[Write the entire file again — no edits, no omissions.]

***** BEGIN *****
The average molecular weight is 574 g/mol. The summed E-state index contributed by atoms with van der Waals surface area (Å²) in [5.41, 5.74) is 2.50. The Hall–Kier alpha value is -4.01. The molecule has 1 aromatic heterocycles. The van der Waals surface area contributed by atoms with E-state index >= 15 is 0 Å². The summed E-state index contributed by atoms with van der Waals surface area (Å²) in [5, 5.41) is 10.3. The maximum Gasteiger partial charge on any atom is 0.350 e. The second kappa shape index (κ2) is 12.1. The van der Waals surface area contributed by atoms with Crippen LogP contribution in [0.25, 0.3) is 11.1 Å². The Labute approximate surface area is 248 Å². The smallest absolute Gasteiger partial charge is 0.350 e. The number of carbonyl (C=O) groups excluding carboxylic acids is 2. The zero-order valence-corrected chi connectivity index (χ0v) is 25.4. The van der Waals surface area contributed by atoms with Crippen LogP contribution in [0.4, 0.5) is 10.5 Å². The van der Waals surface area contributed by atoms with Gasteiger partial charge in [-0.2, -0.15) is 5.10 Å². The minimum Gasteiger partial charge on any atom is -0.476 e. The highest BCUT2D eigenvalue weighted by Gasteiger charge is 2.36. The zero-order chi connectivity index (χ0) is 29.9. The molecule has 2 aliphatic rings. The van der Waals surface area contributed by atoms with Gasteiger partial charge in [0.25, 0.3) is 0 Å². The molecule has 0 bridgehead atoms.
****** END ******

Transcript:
The average molecular weight is 574 g/mol. The summed E-state index contributed by atoms with van der Waals surface area (Å²) in [5.41, 5.74) is 2.50. The Hall–Kier alpha value is -4.01. The molecule has 1 aromatic heterocycles. The van der Waals surface area contributed by atoms with E-state index >= 15 is 0 Å². The summed E-state index contributed by atoms with van der Waals surface area (Å²) in [5, 5.41) is 10.3. The maximum Gasteiger partial charge on any atom is 0.350 e. The second kappa shape index (κ2) is 12.1. The van der Waals surface area contributed by atoms with Crippen LogP contribution in [0.25, 0.3) is 11.1 Å². The Labute approximate surface area is 248 Å². The smallest absolute Gasteiger partial charge is 0.350 e. The number of carbonyl (C=O) groups excluding carboxylic acids is 2. The zero-order valence-corrected chi connectivity index (χ0v) is 25.4. The van der Waals surface area contributed by atoms with Crippen LogP contribution in [0.4, 0.5) is 10.5 Å². The van der Waals surface area contributed by atoms with Gasteiger partial charge in [-0.2, -0.15) is 5.10 Å². The minimum Gasteiger partial charge on any atom is -0.476 e. The highest BCUT2D eigenvalue weighted by Gasteiger charge is 2.36. The zero-order chi connectivity index (χ0) is 29.9. The molecule has 2 aliphatic rings. The van der Waals surface area contributed by atoms with Gasteiger partial charge in [0.25, 0.3) is 0 Å². The molecule has 0 bridgehead atoms.